West fails to put money where its troops are

The province's budget for this year is equivalent to the cost of half a day's bombing by Nato

Jonathan Steele

Thursday March 16, 2000

Pristina - Petrit Dushi waited patiently in the street, in sub-zero temperatures, for his pension. Eight months after the United Nations Mission in Kosovo (Unmik) set up shop in Pristina, the word had gone out that it was finally going to give money to the over-70s.

Although Unmik runs the old Yugoslav television station, it had not seen fit to make a formal announcement of the new payments, let alone create an orderly handout system. So thousands of elderly people besieged the office on the strength of the rumour. "I waited for three days and then caught a cold and gave up," Mr Dushi said later, smiling.

Had Mr Dushi received his money, it would have amounted to DM30 (£10) a month. He can afford to make light of it because his son, Besar, a fluent English-speaker, gets a reasonable monthly salary of £360 from Oxfam.

UN officials acknowledge that the pensions which Serbs over 65 get in northern Mitrovice are roughly double the UN payments. The Serbs get extra money from President Slobodan Milosevic's government in Belgrade.

But the blame for the stinginess lies with western governments which have refused to give generously for a budget which is only £184m for a population of 2m. "Kosovo's entire budget for the year 2000 is equivalent to the cost of around half a day's bombing," says Bernard Kouchner, the UN administrator.

Public service salaries are pitiful. The average is £90 a month. What every Kosovo Albanian with language skills - from doctors to engineers - wants is a well-paid job as a translator.

"We have no English teacher in my school. They're all working with non-governmental organisations," says Arben Kajtazi, 18. "I kid my French teacher that if he gives me a decent mark, I'll find him a job with Médecins sans Frontières."

Serbs, too, do well as translators. It is almost the only job they can get, although they do have to travel to work with an armed escort along streets they can no longer walk safely.

Next rung up the pay ladder are the foreigners who work for one of the 340 non-governmental organisations (NGOs) or, better still, one of the big international organisations. Their Japanese four-wheel drives whoosh up and down Pristina's roads.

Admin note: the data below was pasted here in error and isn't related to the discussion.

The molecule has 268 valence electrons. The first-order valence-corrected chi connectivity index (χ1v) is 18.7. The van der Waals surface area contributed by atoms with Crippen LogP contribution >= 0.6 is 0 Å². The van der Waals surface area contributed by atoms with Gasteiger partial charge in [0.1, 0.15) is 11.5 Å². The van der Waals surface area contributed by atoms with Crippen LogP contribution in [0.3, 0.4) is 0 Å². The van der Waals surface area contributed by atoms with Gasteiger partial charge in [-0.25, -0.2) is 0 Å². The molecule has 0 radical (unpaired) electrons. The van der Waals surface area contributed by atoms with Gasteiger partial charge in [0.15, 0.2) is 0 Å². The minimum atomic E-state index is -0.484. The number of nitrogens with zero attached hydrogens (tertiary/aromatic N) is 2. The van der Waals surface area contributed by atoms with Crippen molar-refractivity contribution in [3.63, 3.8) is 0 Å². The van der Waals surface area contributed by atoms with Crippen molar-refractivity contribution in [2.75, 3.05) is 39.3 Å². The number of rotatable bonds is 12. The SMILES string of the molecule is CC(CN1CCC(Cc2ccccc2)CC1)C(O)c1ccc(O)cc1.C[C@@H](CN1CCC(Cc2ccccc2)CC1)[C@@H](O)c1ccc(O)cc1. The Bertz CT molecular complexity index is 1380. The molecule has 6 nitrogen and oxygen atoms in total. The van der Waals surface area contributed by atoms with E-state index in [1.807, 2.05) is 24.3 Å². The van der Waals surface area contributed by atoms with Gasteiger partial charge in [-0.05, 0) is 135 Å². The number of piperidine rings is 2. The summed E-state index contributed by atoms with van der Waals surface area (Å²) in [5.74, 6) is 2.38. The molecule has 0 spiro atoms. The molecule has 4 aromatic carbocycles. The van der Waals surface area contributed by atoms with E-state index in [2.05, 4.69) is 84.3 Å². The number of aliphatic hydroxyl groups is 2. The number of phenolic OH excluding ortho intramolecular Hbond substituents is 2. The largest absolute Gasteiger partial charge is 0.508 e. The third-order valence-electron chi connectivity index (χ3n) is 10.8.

But visible signs of the international community's success are scarce. Power cuts interrupt the cold evenings for three hours at a time. Water comes patchily, and telephones do not exist in large parts of the town. The massive destruction of houses by the Serbs in the countryside has brought tens of thousands of people to Pristina, doubling its prewar population to almost 600,000. This partly explains the pressure on public services which, UN officials claim, received no investment in the last decade of Serb rule.

On the military front and across Kosovo, coordination is little better. When French troops put on their masks and launched tear gas at Albanian demonstrators in Mitrovice last month, they did not bother to warn the British soldiers who were trying to hold back the crowd. The French got a brisk lesson in English bar-room abuse.

General Klaus Reinhardt, the commander of K-For, the Nato-led international peace force, has been trying without success to get authorisation to deploy men from any of the five sectors (US, British, French, German and Italian) into which Kosovo was carved.

Meanwhile, Russia is stepping up its complaints that the UN has gone too far in separating Kosovo from Yugoslavia by giving it the deutschmark as its currency and setting up customs points on the border.

For the residents of Kosovo, there are more shocks coming. Donor governments have made it clear they will not finance any more current expenditure after this year and will only pay for large investment projects.

The European Union has also made it clear it sees Kosovo as a typical communist economy "in transition". The old welfare system must go, to be replaced by "means-tested social welfare payments to the needy instead", says Joly Dixon, the EU official in charge of the economy.

On the housing front, although 50,000 houses were destroyed by Serb forces during the war, the EU has only budgeted for 20,000 to be rebuilt with state aid this year. "We prefer a needs assessment to a damage assessment, which concentrates on the household rather than the house," says Mr Dixon.

Families who struggled back from refugee camps to find mass graves and ruined homes are getting a tough message.

Pristina's streets are already filling up with a generation of bored young people, demobilised guerrillas, country-to-town migrants, and school-leavers with no chance of a good job except as drivers and translators for an international circus which will soon start pulling out. Welcome to peacetime Kosovo.

Original article